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*Before the development of a contract between a physician and a contract group (or hospital), it must first be determined whether the physician will be treated as an employee or as an independent contractor (IC). This distinction is critical to establish several aspects of the contractual relationship. These 2 classifications differ dramatically in the treatment of taxes and benefits. Regardless of the physician's classification, the total amount of money available for compensation and benefits is generally the same after deduction for professional liability insurance and group overhead (Table 87-1). Additionally, emergency physician clinical and professional responsibilities are generally the same regardless of the classification.1

Table 87-1 Comparing Employee and IC Salary and Benefits (Figures Rounded)

Emergency physician compensation is commonly based on an hourly rate. Over the years this hourly payment has been found to be an easy method of calculating payment because of the disparity of hours that various physicians work. The traditional US employee setting comprises a 40-hour workweek over 52 weeks (less vacation, sick days, etc). Therefore, a traditional employee works and is paid for 2080 hours. Emergency physicians may choose to work more or fewer hours, and as such, payment calculations based on a traditional workweek are not applicable. Treating individual emergency physicians (with varying hours) the same creates further complexity when calculating the value of benefits and business expenses, such as those for continuing medical education, travel, and automobile expenses.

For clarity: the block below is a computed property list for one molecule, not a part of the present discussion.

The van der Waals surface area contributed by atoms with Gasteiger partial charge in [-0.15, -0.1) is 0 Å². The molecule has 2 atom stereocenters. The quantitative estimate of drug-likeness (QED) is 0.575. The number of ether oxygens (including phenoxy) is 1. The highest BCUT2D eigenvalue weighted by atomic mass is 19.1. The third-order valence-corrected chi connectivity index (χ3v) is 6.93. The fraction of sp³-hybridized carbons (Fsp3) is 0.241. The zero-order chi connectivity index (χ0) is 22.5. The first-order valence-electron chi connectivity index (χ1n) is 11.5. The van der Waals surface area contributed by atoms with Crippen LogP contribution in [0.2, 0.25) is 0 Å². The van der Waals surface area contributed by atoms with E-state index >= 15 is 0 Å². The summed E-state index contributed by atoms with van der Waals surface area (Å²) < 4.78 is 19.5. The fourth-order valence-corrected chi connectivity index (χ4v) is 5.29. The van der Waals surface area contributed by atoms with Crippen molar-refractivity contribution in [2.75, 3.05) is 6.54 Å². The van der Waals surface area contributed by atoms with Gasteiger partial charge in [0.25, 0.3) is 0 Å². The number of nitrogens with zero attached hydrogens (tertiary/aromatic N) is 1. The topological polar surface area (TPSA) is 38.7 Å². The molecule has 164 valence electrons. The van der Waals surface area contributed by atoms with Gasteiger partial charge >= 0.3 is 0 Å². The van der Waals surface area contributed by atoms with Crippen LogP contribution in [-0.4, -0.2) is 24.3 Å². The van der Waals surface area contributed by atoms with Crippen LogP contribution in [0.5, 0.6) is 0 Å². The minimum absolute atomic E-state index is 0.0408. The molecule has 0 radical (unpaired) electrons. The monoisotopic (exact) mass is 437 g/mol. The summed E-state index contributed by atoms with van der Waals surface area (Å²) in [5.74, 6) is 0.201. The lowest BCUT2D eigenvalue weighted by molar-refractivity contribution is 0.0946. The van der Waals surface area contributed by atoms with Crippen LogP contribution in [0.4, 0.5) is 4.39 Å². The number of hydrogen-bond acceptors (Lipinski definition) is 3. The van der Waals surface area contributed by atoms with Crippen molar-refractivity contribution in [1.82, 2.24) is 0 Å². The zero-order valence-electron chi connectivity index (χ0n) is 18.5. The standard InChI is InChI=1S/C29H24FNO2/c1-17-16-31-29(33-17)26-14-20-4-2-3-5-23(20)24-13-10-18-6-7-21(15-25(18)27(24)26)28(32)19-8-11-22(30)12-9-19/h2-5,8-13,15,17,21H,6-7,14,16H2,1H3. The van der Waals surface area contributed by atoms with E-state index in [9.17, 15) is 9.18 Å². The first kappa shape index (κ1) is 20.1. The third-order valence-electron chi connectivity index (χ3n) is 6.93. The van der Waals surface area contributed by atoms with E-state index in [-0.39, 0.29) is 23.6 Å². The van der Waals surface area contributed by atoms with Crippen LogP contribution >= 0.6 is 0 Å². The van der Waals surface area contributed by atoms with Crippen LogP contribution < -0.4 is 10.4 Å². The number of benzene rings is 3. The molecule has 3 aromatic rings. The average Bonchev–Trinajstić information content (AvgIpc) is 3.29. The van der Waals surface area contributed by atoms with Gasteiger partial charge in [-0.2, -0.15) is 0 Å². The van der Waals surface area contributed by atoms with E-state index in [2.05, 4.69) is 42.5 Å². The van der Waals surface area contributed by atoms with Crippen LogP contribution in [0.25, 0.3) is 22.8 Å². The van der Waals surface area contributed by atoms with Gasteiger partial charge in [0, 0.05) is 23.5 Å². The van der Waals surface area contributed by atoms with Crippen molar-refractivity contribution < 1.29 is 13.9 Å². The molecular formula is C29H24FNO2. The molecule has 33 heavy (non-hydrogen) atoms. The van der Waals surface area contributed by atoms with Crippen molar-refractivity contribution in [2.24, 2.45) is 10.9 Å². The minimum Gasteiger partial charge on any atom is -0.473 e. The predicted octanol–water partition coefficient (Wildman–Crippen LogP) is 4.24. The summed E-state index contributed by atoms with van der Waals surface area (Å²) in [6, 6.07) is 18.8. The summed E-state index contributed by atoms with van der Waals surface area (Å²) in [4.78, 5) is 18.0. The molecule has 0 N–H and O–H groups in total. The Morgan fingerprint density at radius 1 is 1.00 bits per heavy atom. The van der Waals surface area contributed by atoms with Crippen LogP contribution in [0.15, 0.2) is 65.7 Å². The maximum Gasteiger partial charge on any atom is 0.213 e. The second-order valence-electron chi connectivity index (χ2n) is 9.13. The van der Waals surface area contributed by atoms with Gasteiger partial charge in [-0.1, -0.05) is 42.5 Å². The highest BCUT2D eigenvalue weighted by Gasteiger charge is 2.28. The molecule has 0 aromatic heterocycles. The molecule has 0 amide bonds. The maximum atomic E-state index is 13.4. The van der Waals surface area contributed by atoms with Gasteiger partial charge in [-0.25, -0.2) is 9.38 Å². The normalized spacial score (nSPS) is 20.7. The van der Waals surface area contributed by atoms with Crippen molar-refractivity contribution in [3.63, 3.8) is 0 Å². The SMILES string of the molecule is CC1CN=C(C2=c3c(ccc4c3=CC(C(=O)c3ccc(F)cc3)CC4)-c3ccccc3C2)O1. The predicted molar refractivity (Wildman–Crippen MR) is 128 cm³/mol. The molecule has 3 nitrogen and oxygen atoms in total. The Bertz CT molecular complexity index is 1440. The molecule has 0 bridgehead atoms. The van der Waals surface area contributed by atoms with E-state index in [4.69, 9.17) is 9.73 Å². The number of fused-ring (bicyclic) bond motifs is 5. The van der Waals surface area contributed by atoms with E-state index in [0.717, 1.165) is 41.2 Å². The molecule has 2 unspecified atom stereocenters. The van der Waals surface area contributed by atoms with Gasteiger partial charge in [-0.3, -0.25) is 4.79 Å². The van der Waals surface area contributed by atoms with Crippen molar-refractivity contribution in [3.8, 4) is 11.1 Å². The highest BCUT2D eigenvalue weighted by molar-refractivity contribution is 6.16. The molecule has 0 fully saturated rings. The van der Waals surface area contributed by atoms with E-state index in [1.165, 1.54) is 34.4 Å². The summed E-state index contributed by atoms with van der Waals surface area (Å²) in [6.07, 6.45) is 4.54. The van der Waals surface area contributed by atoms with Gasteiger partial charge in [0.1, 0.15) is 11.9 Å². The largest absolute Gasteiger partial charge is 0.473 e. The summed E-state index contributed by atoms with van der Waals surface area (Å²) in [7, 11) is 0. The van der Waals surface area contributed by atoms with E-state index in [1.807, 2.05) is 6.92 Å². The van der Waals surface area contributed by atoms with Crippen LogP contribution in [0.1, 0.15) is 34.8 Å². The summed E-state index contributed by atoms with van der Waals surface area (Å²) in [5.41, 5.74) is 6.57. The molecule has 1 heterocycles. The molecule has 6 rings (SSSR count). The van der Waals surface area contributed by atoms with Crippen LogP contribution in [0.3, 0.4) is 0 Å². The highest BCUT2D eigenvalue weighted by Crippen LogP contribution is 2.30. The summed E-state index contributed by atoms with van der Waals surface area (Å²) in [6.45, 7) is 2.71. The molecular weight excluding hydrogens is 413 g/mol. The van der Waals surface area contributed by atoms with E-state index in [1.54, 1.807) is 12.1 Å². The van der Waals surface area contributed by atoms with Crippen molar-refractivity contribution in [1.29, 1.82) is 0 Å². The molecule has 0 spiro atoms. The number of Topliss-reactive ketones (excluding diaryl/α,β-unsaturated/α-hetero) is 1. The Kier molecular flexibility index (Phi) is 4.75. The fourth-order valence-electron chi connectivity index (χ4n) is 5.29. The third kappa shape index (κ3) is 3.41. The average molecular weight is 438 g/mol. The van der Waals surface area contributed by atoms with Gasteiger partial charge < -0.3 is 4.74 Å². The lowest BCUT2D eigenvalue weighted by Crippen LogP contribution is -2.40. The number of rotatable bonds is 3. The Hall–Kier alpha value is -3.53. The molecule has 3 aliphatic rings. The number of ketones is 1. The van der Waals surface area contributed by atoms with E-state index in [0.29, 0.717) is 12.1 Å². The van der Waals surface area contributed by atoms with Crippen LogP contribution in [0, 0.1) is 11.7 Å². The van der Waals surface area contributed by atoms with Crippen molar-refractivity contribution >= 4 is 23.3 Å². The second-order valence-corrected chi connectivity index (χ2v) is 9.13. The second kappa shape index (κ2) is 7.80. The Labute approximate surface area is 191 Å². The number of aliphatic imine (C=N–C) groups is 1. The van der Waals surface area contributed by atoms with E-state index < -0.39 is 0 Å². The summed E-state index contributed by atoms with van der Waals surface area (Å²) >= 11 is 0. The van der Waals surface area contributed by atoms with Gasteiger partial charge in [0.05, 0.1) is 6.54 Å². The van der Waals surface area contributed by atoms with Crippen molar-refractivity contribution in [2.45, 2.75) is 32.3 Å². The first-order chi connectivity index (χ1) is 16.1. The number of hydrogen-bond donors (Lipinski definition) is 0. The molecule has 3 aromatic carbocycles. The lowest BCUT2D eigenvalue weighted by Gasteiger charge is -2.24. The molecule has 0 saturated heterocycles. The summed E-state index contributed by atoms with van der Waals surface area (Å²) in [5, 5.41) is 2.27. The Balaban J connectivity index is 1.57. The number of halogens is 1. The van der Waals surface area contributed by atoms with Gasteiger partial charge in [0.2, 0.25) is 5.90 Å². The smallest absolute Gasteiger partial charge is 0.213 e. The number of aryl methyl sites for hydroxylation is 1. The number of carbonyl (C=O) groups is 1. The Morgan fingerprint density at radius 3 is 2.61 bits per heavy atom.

The differences between employees and ICs are most clearly evident when addressing taxes and benefits (Table 87-2). Independent contractors are permitted greater individual flexibility with business deductions than are employees. ICs may develop individualized benefit plans that include pension and various types of insurance. An employee will generally be confined to the precise benefit plan to which other members of the group are entitled. The restrictions of a group plan may or may not be advantageous to an individual employee. On the positive side, an employee can often take advantage of premium reductions offered with group benefit plans, and the discounted group rates available to an employee may not be available to an IC.

Table 87-2 Tax and Benefit Treatment of Employees and Independent Contractors

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